Category Archives: Bristol Shitty Council

Still bitter about that council tax court hearing…

The Bristolian is back! (slight return)

The Bristolian returns (again)

So, it seems that Bristol’s “favourite muck-raking scandal sheet”, The Bristolian, has returned (again).

Now in its third iteration (lovingly retconned to v4.0 through a quick history lesson that drags in James Acland’s 19th century anti-establishment rag serendipitously of the same name), there’s also a website to back it up, plus Twitter account and Facebook page. How terribly modern!

One gripe: first issue seems to be rather council-focused (I know, it does say ‘CRAP COUNCIL SPECIAL’ in big letters on the cover) – hopefully they shall be casting their net a little wider with future issues.

Anyway, there’s stuff on outgoing council capo Graham Sims getting a sweetheart deal from new Mayor George Ferguson, a new crap legal supremo replaces old crap legal supremo, and some righteous anger at adventure playgrounds & youth centres being dumped as large swathes of our public play facilities and services are privatised…

There’s a growing list of places to pick up paper copies (I suspect it will take a while to get it out though, so might be best to contact the Bristolian people first before trekking out).

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Bristol City Council ‘consultation’ on care services: “Keeping things as they are is not an option”

In line with central government’s desire to strip away services which provide a safety net for the most vulnerable amongst us whilst financially benefiting the richest in society, Bristol City Council is “seeking your views on the future of care services in Bristol”.

Hey, groovy! It’s a meaningless consultation exercise with predetermined parameters!

Reductions in funding for local services, coupled with the fact we are living longer – mean keeping things as they are is not an option. The changes being proposed reflect the demand for people to make their own choices about tailoring their care (personalisation). This will see the council becoming more of a commissioner of care services rather than a provider.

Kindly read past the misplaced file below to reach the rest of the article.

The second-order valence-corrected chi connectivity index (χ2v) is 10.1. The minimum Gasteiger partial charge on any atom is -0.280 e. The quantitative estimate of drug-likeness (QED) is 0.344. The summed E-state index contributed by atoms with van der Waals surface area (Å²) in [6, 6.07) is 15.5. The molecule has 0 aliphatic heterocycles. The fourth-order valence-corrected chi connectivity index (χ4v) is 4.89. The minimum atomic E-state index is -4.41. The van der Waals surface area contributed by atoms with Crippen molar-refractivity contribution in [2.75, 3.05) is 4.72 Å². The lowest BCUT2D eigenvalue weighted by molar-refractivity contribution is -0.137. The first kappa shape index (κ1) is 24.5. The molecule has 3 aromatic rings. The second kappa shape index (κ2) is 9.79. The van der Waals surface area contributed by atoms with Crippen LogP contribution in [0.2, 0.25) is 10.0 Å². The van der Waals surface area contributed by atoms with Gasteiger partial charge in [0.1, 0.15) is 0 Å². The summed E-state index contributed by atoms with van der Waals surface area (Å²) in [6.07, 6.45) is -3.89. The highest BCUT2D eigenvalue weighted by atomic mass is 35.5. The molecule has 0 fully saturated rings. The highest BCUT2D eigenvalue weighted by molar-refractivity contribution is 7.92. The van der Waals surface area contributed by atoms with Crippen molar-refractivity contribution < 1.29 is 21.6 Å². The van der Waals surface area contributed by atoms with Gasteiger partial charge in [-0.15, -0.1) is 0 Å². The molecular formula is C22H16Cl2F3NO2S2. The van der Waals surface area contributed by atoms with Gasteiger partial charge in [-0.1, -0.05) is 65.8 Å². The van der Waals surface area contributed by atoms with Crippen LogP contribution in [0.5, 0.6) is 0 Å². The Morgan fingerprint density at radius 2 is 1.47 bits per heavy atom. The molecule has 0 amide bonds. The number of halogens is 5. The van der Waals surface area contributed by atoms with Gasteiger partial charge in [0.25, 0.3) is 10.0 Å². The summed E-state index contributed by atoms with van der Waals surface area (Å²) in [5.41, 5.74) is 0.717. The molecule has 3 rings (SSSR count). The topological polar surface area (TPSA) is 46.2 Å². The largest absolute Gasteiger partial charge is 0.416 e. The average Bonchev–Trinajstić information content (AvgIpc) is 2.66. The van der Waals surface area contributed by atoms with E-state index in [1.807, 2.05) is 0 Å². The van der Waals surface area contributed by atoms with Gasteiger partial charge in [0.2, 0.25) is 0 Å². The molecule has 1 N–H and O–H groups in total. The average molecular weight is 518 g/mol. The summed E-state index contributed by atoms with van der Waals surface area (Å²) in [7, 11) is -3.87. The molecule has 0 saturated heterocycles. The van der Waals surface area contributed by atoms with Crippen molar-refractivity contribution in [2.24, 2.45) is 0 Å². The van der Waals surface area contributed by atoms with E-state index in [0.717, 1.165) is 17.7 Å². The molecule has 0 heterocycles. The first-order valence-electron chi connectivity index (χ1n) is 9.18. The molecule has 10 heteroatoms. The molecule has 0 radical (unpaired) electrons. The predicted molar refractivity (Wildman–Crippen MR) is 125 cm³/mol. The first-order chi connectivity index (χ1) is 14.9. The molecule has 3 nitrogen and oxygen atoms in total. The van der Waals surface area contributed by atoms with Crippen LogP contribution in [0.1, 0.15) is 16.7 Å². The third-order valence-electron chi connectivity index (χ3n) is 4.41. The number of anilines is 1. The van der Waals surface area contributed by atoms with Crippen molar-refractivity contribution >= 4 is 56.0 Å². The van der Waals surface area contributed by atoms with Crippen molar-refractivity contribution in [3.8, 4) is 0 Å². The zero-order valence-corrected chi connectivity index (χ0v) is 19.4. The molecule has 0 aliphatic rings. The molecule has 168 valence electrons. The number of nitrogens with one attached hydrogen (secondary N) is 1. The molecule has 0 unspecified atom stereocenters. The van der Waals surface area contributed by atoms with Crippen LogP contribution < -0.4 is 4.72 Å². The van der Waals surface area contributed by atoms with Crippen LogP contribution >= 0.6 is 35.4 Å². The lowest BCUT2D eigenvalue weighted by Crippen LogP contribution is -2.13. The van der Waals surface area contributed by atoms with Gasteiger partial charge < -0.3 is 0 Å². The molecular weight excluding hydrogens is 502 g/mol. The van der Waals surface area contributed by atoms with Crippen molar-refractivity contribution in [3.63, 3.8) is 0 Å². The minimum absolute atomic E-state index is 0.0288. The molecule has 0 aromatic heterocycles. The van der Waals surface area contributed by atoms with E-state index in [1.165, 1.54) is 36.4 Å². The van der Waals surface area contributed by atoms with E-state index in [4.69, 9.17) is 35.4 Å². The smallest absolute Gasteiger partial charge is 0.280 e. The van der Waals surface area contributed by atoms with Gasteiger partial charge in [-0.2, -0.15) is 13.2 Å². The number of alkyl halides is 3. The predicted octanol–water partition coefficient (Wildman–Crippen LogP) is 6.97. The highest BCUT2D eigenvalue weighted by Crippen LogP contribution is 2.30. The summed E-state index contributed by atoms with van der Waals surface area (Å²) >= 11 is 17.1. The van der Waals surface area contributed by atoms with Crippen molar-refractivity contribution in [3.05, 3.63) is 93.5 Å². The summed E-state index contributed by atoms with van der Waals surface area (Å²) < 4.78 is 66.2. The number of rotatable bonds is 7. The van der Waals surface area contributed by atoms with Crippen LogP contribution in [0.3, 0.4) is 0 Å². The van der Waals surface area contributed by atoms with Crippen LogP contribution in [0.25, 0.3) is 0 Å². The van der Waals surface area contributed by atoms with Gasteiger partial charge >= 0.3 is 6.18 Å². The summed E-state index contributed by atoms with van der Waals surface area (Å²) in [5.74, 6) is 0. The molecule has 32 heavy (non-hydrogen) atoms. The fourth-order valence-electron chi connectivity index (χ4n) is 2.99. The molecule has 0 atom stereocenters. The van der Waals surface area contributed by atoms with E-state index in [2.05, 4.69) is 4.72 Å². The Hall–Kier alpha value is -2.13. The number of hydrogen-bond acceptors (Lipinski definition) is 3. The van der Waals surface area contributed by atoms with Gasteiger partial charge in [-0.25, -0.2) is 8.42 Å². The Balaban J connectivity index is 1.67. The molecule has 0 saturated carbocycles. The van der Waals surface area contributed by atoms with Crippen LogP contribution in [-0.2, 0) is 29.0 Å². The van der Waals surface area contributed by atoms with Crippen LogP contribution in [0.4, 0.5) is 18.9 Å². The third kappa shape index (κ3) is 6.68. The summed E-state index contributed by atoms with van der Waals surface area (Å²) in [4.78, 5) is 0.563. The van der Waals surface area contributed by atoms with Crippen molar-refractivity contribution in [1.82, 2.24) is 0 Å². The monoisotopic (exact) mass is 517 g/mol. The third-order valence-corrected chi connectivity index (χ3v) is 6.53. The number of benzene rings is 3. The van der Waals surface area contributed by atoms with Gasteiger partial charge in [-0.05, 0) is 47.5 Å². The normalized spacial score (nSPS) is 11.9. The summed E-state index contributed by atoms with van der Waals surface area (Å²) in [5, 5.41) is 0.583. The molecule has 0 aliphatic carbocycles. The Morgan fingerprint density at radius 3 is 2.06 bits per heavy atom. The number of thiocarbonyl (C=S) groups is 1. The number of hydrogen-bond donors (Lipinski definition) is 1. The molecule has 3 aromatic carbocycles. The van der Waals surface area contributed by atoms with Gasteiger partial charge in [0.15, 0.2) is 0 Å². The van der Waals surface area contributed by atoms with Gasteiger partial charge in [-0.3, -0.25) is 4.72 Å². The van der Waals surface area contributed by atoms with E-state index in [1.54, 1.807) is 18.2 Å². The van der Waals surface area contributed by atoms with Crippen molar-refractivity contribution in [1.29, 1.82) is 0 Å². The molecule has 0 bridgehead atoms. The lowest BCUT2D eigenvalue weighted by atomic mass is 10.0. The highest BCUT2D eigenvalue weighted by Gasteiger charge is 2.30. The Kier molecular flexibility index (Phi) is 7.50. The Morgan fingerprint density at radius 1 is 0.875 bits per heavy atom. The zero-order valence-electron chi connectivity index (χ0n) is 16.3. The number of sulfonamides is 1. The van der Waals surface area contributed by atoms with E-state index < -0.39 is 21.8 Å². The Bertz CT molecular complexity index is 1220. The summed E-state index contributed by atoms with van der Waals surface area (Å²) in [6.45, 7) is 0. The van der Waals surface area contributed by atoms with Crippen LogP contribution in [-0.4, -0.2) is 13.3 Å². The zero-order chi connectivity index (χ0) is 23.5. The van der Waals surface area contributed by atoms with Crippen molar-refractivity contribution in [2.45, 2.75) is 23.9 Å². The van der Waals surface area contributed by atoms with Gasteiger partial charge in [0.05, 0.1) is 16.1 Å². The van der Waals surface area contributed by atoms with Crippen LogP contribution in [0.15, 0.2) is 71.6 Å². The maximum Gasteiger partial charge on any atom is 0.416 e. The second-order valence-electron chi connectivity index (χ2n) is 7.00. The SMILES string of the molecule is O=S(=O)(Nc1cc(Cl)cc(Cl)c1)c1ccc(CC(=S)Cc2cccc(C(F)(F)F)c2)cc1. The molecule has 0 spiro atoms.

Consultation runs until the end of Feb and looks at day and residential care services.

Join the online debate on ASK Bristol

Cabinet Member Jon Rogers is reading all your comments and has joined the online discussion.

Perhaps it is less a case of “becoming a commissioner of care services” and more about providing “don’t care services”?

Of course, any similarity between the Liberal Democrats (party of national government) and the Liberal Democrats (party of city government) is of course a coincidence. It’s some other bugger’s fault cuts ‘have to be made’!

If you want to add your voice to the (obviously not pre-determined) consultation on either day care or residential care, you have until the end of February.

Obviously whatever necessary changes are ultimately put into effect it will be for the good of Harry, England and Saint Geo- sorry, I mean Bristol and the nation. Sacrifices have to be made, and if that means your Aunt Nelly has to get bashed about a bit in a private ‘home’ run by some carpetbagger who once threw a bung sideways at some snivelling party apparatchik’s election campaign, so be it. Think of the national interest!

Just make sure you and your loved ones never get sick, laid off or unable to pay your rent. Otherwise they’ll be going the same way as Aunt Nelly.

ETA:

Reminds me of the “there is no fifth option” warning trotted out during the trial of welfare-to-work prototype Project Work in the 1990s. There is always another option – where there is the political will backed up by action.

…But when will we get the Festivals, Community Arts & Film Manager fly-on-the-wall documentary?

Following on from last week’s post noting that Bristol City Council is advertising for a new arts boss (“helping grow Bristol’s headline artists of tomorrow“) for ten grand more than the salary offered to social workers overseeing foster care, with somewhat accidental synchronicity this Tuesday the Beeb started screening Protecting Our Children, a new series following social workers around Bristol.

The first episode – Knowle West was it? – was pretty hard viewing. Bristol 24-7 has a guest post by one of the social workers who appears in the programme.

Whatever your feelings about social workers, it is certainly interesting to see how they work.

Bristol: A tale of one city, two worlds

The LLF spotted these two contrasting jobs on the Bristol City Council website…

Festivals, Community Arts and Film Manager